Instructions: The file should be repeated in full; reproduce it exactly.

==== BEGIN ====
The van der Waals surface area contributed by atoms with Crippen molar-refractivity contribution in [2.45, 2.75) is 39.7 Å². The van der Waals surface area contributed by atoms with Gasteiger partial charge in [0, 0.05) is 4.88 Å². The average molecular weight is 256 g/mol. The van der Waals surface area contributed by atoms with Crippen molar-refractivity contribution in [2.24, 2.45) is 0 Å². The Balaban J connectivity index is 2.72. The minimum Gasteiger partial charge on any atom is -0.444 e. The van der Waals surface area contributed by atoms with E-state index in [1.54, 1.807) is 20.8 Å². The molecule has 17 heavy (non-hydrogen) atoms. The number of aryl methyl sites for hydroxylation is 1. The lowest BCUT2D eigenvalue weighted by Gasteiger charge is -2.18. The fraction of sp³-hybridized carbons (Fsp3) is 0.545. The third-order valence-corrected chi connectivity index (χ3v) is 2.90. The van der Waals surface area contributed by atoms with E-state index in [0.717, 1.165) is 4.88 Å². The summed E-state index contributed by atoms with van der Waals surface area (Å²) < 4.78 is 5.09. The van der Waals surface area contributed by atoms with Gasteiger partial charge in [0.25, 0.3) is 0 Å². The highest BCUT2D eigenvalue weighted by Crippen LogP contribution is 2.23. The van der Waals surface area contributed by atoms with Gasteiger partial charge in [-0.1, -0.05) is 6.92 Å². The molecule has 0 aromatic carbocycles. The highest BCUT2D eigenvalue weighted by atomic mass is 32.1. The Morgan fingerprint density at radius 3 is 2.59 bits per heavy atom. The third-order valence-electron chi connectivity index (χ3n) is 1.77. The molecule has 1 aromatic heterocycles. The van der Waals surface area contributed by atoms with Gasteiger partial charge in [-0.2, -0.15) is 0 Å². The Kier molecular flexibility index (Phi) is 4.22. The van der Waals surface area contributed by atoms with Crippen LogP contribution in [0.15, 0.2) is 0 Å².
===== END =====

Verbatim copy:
The van der Waals surface area contributed by atoms with Crippen molar-refractivity contribution in [2.45, 2.75) is 39.7 Å². The van der Waals surface area contributed by atoms with Gasteiger partial charge in [0, 0.05) is 4.88 Å². The average molecular weight is 256 g/mol. The van der Waals surface area contributed by atoms with Crippen molar-refractivity contribution in [2.24, 2.45) is 0 Å². The Balaban J connectivity index is 2.72. The minimum Gasteiger partial charge on any atom is -0.444 e. The van der Waals surface area contributed by atoms with E-state index in [1.54, 1.807) is 20.8 Å². The molecule has 17 heavy (non-hydrogen) atoms. The number of aryl methyl sites for hydroxylation is 1. The lowest BCUT2D eigenvalue weighted by Gasteiger charge is -2.18. The fraction of sp³-hybridized carbons (Fsp3) is 0.545. The third-order valence-corrected chi connectivity index (χ3v) is 2.90. The van der Waals surface area contributed by atoms with E-state index in [0.717, 1.165) is 4.88 Å². The summed E-state index contributed by atoms with van der Waals surface area (Å²) < 4.78 is 5.09. The van der Waals surface area contributed by atoms with Gasteiger partial charge in [0.25, 0.3) is 0 Å². The highest BCUT2D eigenvalue weighted by Crippen LogP contribution is 2.23. The van der Waals surface area contributed by atoms with Gasteiger partial charge in [-0.1, -0.05) is 6.92 Å². The molecule has 0 aromatic carbocycles. The highest BCUT2D eigenvalue weighted by atomic mass is 32.1. The Morgan fingerprint density at radius 3 is 2.59 bits per heavy atom. The third-order valence-electron chi connectivity index (χ3n) is 1.77. The molecule has 1 aromatic heterocycles. The van der Waals surface area contributed by atoms with Gasteiger partial charge in [-0.2, -0.15) is 0 Å². The Kier molecular flexibility index (Phi) is 4.22. The van der Waals surface area contributed by atoms with Crippen LogP contribution in [0.15, 0.2) is 0 Å².